Fukien Tea #1 (carmona microphylla)

The Fukien Tea tree is native to Southern China. The tree is considered a tropical species so in areas like where I live (Pennsylvania, USA) where we get cold winters, the species must be used and treated as an indoor bonsai. Some people consider Fukien Tea trees not to be a worthwhile species for bonsai especially here in the West mainly because of its overly used commercial use from nurseries. The tree is very easy to care for and when you add the indoor aspects of it, its easy to market to the public. Fukien Tea bonsai can be found at local and major store chains and are normally referred to as “mallsai” in a joking manner. I have told some bonsai enthusiast in the past I had some Fukien Tea bonsai when they asked what type of trees I had and some of the “roll your eyes” “this guys a joke” “that’s not a bonsai” looks and comments you get, kinda piss me off a little. So I was hesitant to write a post about Fukien Tea bonsai on my blog because of this but when I saw an amazing Fukien Tea bonsai at the U.S. National Bonsai-Penjing Museum I figured that for a Fukien Tea bonsai to be displayed there, then all the naysayers can kiss my @#!. LOL 😉

So we will start with some photos of 1 out of the 3 Fukien Tea bonsai that i have and then at the end of this post you will see the one that’s on display at the National Bonsai-Penjing Museum. I will add the other 2 Fukien Teas I have on here in upcoming posts.


So here is the Fukien Tea shortly after bringing it home. I paid $8.00 for it and guess where I got this “mallsai” from? Wal-mart! Yep I said it…… Wal-mart! Most of the Fukien Tea bonsai you can get at Wal-mart tend to be very little so when I saw this one and its size it was a no brainer! The tree had many more leaves on it then in the photo however, it also had an aphid problem. But those guys are easy to get rid of so it didn’t deter me from buying it. It looks sparse in leaves do to a bunch of them falling off after a good soap bath to kill the aphids. NEVER use an insecticide/pesticide on Fukien Tea or you will kill it. They are very sensitive to them. Either use a diluted horticulture oil or soap, or you can mix your own I like do. Using soap or oil will most likely cause your Fukien tea to drop its leaves but DONT PANIC! They will start to grow back in a few short weeks.  I also wired the tree to give it a little better style and shape. In time once it starts to grow some new shoots, I will lengthen and add mass to some of the existing branches. It has a fairly good taper as you can easily see the thickness difference between the trunk and the apex. This was yet another reason it was a good buy. 


A fair amount of new leaves tells me it is healthy enough to get out of the over water retaining, bug infested horrible nursery soil. I may have killed the aphids that were all over it earlier, but that does not ensure that they don’t have any eggs in the soil waiting to hatch and cover it again.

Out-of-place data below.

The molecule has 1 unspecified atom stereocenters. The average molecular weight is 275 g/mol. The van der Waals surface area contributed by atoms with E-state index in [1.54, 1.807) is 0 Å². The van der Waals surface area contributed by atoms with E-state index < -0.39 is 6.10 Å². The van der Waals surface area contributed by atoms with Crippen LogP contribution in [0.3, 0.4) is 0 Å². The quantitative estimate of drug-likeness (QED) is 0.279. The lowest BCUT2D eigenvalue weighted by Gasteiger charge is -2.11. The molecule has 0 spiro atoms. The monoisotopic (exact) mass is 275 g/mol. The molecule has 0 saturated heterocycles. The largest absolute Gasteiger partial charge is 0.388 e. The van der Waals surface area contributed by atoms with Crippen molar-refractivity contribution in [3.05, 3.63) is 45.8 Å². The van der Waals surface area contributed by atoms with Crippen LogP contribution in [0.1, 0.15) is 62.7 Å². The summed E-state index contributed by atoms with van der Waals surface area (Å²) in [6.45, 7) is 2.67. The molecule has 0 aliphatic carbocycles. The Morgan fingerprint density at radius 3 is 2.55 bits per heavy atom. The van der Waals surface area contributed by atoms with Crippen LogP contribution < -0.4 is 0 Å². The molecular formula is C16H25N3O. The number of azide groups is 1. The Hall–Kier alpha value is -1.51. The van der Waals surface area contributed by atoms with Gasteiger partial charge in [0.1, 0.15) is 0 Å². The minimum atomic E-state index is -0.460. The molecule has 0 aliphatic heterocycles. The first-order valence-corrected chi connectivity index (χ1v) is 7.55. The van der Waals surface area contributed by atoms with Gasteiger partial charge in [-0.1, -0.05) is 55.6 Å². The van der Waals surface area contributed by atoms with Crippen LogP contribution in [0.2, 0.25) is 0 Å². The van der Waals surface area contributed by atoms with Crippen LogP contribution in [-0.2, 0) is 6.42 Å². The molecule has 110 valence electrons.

As I started to remove some of the top soil I came across another bend in the trunk and still no roots.That made me happy since now the tree has a little more character and will be slightly taller.


I pulled the root mass out of the pot. You can see the extra trunk part in this photo. From the tips of my 2 bottom fingers is the trunk section that was buried under the soil. It looks to me though that when this tree was re-potted into this pot for commercial sale it was done poorly. It looks as if they tossed the tree in the pot and just dumped fresh soil on top. That would explain why the extra section of trunk was buried and all the roots were at the very bottom of the pot. But what do you expect when you buy a “mallsai” 😉


So here is the root mass raked out and rinsed. I don’t recommend bare rooting or rinsing any roots when re-potting, but do to the aphid infestation earlier and the bugs that I could visually see in the soil I wanted to make sure I got as much rinsed out as possible to avoid any future bug issues.


Roots trimmed up.


This is the pot I chose. It is a brown glazed rectangle. Nothing special or pricey. I picked it up at my local nursery for $10. But I think it works well for this tree. 


Getting fitted into its new pot and secured in place. 


And here is the final bonsai at the moment. Obviously it has a way to go and in need of work and care for the next several ,yrs but at least it is much better than when it was sitting in that horrible pot on the Wal-mart shelf. I need to get the lower branches to lengthen and thicken or at some point maybe do a literati style (bunjin). Hmmmmmm…… Never have I seen a Fukien Tea in a literati style.

Now let’s get to the Fukien Tea Bonsai at the U.S. National Bonsai-Penjing Museum.



Now is there anyone that would like to tell me why a Fukien Tea can not make a good bonsai after seeing the above tree? I’m confident in saying that I would bet any of those naysayers I spoke with before would have no problem adding this tree to their collection. All you need is a little patience, knowledge, faith and love for bonsai. 

Thanks for reading as always.

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2 thoughts on “Fukien Tea #1 (carmona microphylla)”

  1. I bought a Fukien tea when I first became interested in bonsai and actually had it flourishing at one point but tried doing too much work on it in too short of a span of time and subsequently killed it. Now I have another that I have been taking care of for a few months. It is surviving, but not really growing. It is flowering a lot though. I am thinking about putting it into a grow pot, but I don’t want to stress the tree out. It was in bonsai soil when I got it though, not the crappy potting soil most of these kind of trees come in.

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